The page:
Blog Hero Fullwidth 2 Column


just another wordpress site

Back To Homepage
Health & Games

Trampoline Make Over & Maintenance Check

Trampoline Make Over & Maintenance Check


As a general rule, our trampolines are low maintenance - but like any outdoor product, they require a ‘preventive check’ after some years of use. MrTr-MManual-MaintenanceManual A mat & maintenance makeover includes:
  • Painting the mat both sides: We use a premium, heavy duty, UV coated, rubberised, custom formulated paint. NOTE: The mat requires painting every 3-4 years or when the ‘jump zone’ starts to show some wear.
  • Clean out the pit: Has it been years since the last clean out?
  • Remove all rubbish
  • Maintenance check: Have you had your trampoline for 3-4 years?


A thorough maintenance check includes:
  • Check the mat for holes, tears and any warning signs
  • Check all loops are connected to the hanger clips
  • Check the condition of the rubbers & padding
  • Check the springs and spring count to make sure there are none missing or broken or showing signs of stress.
Contact MrTrampoline for a price on a Mat & Maintenance Makeover. The benefit of a MrTrampoline expert doing the maintenance check is that we have an experienced eye and will undergo any repairs on the spot. Of course you can do your own maintenance check. If you discover a missing clip or feel your mat needs a paint, email us your shopping list and we will mail out the parts and materials you require. ‘Built with superior quality materials we expect our trampolines to last 25 years’  - Adam Richards (MrTrampoline) Contact Mr Trampoline to discuss.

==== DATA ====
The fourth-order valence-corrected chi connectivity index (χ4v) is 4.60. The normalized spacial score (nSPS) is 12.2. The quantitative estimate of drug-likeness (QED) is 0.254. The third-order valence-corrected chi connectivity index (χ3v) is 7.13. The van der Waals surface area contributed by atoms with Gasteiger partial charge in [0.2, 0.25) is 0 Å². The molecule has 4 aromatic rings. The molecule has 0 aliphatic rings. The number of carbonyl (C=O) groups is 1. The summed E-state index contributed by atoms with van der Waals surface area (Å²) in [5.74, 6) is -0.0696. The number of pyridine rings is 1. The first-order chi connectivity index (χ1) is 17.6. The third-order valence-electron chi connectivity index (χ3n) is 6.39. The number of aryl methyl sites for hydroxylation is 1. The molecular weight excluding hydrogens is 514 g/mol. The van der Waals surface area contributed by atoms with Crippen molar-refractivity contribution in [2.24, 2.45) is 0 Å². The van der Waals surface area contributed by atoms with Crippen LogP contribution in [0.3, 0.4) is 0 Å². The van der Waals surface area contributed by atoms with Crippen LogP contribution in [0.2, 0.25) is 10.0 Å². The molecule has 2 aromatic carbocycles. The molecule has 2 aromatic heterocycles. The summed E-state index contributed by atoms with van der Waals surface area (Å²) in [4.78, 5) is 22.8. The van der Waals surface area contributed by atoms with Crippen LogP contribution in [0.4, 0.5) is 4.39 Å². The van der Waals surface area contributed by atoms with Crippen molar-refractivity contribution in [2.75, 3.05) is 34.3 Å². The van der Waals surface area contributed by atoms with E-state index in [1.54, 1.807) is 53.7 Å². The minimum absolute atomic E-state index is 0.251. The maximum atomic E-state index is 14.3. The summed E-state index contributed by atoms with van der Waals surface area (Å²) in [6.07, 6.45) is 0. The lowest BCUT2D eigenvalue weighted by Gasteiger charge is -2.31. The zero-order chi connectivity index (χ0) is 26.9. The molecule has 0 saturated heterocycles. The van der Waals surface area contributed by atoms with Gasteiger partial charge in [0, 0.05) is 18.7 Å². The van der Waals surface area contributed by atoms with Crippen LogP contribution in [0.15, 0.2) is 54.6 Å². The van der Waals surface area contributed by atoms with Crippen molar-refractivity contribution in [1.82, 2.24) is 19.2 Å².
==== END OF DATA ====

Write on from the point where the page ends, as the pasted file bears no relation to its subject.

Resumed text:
‘Surprisingly, we can install our trampolines just about anywhere. Of course, a flat location normally means a straight forward ‘dig’. But we do enjoy a challenge.’ - Dave Mason (Mr. Trampoline) Normal In Ground Trampoline Installation Sequence:
    • We will arrive with the frame and bolt the sides together on site. This will give us the size of the frame to move around on site to find the best location.
    • We then mark the leg positions & move the frame.
    • Then we dig the 6 or 8 leg holes & a branch to allow the frame to set flush with ground level